Celebrating Reconciliation Week at Strathnairn and The Link

Ginninderry acknowledges and pays respect to the past, present and future Traditional Custodians and Elders of this nation and the continuation of cultural, spiritual and educational practices of Aboriginal and Torres Strait Islander peoples.

It has been 25 years since the Council for Aboriginal Reconciliation was established and during that time countless people have dedicated their life’s work to the reconciliation movement.

Reconciliation Week 2018 provides an opportunity to learn more about Aboriginal and Torres Strait Islander cultures and histories, to share that knowledge and help us grow as a nation.

Here in Canberra there are some great ways to learn. At Belconnen Community Gallery, part of Belconnen Community Service, you can go to “Journeys”, a mixed media exhibition of works exploring the artistic journeys of a group of indigenous and non-indigenous women in celebration of Reconciliation. At the National Portrait Gallery you can create a #deadlyselfie with ‘Mirawarri’, a Walpiri Indigenous selfie app developed by the Warnayaka Art Centre. At Glebe Park we have the ACT Schools Reconciliation Challenge. Students are invited to engage with Aboriginal artists – Paint on the ‘Community Canvas’ – Join in the Art Workshop – Have your face painted with ochres.

Perhaps the most exciting exhibition is “Clay Stories” right here at Strathnairn Arts Association. The exhibition includes innovative contemporary ceramic artworks from Ernabella Arts in APY Lands, Erub Arts in the Torres Strait, Girringun Aboriginal Art Centre in Far North Queensland, Hermannsburg Potters in the Central Desert and Tiwi Design on Bathurst Island.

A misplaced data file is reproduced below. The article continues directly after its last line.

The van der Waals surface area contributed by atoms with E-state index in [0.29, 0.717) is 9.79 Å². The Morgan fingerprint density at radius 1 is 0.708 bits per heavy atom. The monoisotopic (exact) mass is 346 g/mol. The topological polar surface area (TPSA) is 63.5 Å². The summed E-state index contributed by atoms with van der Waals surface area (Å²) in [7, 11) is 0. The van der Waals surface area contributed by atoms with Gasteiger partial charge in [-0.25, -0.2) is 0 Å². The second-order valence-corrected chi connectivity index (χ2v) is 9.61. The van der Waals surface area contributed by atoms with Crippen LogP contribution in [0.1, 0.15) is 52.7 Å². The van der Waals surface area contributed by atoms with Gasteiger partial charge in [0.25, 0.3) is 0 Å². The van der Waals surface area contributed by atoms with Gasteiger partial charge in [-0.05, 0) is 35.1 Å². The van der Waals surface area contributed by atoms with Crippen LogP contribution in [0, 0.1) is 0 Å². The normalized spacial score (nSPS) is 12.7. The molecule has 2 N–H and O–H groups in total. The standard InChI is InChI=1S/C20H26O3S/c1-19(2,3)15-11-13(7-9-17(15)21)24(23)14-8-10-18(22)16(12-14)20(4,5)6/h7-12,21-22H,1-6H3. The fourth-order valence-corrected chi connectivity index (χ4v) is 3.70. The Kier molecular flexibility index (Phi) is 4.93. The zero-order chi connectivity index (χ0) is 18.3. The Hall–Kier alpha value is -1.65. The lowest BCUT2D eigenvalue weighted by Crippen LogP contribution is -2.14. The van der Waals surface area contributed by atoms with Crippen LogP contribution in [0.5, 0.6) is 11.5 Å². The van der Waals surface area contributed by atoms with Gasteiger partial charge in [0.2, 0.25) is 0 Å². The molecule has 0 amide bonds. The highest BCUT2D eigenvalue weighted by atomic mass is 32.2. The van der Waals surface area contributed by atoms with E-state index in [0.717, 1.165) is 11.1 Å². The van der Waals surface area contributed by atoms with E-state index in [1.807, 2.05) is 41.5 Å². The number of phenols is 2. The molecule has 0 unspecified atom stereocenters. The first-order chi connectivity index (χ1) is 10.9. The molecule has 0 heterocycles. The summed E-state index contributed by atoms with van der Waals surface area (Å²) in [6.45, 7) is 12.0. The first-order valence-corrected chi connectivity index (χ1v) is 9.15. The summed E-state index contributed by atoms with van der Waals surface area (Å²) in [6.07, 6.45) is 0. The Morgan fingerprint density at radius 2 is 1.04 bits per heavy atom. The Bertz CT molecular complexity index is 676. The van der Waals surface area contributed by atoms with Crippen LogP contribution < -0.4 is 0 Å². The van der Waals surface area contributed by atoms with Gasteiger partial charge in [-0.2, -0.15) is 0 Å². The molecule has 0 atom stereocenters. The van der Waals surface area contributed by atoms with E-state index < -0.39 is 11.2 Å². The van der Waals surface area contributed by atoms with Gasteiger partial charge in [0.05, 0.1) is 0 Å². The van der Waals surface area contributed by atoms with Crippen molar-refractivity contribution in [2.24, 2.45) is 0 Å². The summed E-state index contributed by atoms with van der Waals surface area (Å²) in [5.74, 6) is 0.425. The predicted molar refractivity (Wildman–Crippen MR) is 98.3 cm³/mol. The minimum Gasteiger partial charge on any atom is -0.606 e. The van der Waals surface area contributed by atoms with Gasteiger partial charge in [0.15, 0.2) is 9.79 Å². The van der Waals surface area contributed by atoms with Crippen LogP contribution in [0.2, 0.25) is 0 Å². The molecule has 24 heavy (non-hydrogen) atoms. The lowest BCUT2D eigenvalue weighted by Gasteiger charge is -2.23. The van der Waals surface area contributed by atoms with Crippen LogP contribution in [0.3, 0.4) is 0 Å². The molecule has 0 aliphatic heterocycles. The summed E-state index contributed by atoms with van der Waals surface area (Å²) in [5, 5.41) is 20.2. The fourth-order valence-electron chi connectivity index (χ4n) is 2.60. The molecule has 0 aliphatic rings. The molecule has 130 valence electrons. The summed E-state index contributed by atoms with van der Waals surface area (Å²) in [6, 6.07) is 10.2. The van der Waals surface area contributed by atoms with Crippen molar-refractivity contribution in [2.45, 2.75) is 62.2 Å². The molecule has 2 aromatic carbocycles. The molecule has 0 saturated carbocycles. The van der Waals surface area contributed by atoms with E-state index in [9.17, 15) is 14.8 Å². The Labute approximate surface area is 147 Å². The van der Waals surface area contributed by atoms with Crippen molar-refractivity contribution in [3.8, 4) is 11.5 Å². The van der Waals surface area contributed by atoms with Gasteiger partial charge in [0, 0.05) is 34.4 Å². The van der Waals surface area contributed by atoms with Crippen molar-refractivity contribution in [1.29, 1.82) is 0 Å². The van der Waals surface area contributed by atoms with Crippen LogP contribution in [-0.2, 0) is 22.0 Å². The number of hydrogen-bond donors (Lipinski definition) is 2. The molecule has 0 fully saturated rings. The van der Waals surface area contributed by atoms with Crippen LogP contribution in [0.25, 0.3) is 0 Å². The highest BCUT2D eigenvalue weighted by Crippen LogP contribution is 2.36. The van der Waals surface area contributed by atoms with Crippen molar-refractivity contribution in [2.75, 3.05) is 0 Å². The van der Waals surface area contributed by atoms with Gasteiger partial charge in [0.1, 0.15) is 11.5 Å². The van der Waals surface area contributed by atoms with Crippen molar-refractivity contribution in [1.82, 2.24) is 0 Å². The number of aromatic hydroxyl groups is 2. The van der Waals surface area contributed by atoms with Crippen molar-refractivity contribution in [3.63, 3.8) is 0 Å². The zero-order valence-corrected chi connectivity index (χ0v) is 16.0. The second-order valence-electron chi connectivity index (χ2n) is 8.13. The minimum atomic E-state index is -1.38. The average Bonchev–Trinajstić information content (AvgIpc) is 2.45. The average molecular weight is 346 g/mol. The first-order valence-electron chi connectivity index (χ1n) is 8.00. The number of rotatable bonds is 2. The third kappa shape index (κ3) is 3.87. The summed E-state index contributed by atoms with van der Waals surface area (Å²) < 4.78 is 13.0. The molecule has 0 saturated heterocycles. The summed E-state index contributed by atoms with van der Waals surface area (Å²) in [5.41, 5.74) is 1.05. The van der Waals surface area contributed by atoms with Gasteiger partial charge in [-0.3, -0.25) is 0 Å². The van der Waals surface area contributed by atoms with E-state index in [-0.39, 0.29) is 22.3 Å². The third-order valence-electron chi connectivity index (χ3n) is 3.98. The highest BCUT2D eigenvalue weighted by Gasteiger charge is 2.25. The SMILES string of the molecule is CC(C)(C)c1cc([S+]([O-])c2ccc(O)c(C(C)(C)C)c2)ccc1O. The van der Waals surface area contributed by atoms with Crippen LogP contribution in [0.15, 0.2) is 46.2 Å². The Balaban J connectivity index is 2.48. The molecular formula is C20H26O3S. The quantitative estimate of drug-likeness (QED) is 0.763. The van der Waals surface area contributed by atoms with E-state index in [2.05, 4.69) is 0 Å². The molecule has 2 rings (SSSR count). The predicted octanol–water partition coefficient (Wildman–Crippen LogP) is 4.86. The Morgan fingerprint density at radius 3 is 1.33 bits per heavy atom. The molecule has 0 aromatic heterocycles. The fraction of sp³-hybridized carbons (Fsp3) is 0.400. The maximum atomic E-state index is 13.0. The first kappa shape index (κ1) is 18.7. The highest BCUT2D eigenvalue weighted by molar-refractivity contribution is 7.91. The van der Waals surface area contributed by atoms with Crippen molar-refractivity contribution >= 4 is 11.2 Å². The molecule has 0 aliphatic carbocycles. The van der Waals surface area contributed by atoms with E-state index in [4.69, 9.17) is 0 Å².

Another milestone reached in 2018 is the 10 year anniversary of the Apology to the Stolen Generation and in recognition of this here at The Link, people have been invited to respond to the question “How can you contribute to make it better for our Aboriginal mob?”  Post it notes and pens were available for people to make their comments. Here is what they said:

  • Stop tolerating racist comments and jokes
  • Learn more about Aboriginal people
  • Support Indigenous people to get into parliament
  • I extend warmth and good wishes to all First Nations Peoples
  • Educate the local community – talks etc. @ the Link
  • I strongly recommend the movie “Sweet Country” as a way to increase understanding and compassion for generational trauma
  • Donate/Fundraise for Indigenous Literacy Foundation for preschool kids
  • Audio tours, guided tours, signage with Indigenous uses and names of flora and fauna and landscape eg stones and uses and their sources with examples. Signs of use of land eg scar trees. Walks to river or drives
  • Support and empower the young ones to develop pride and hope
  • All school students learn the local Indigenous language
  • I will help lower CVD. Heart Support Australia
  • Empower young people
  • Support cultural education
  • A ‘funrazer’
  • Include Aboriginal people in Landcare
  • Dedicated health services for Aboriginal people
  • Listen to what Indigenous Australians say and then learn from them
  • Having been active in Reconciliation since 1998 I commit to continuing a personal journey of respectful engagement and learning
  • And learning from Aboriginal people as expert custodians of country in both my formal and informal circles
  • Ask a local Indigenous person to tell their life story – and listen
  • The colour of blood is……….and the earth can speak

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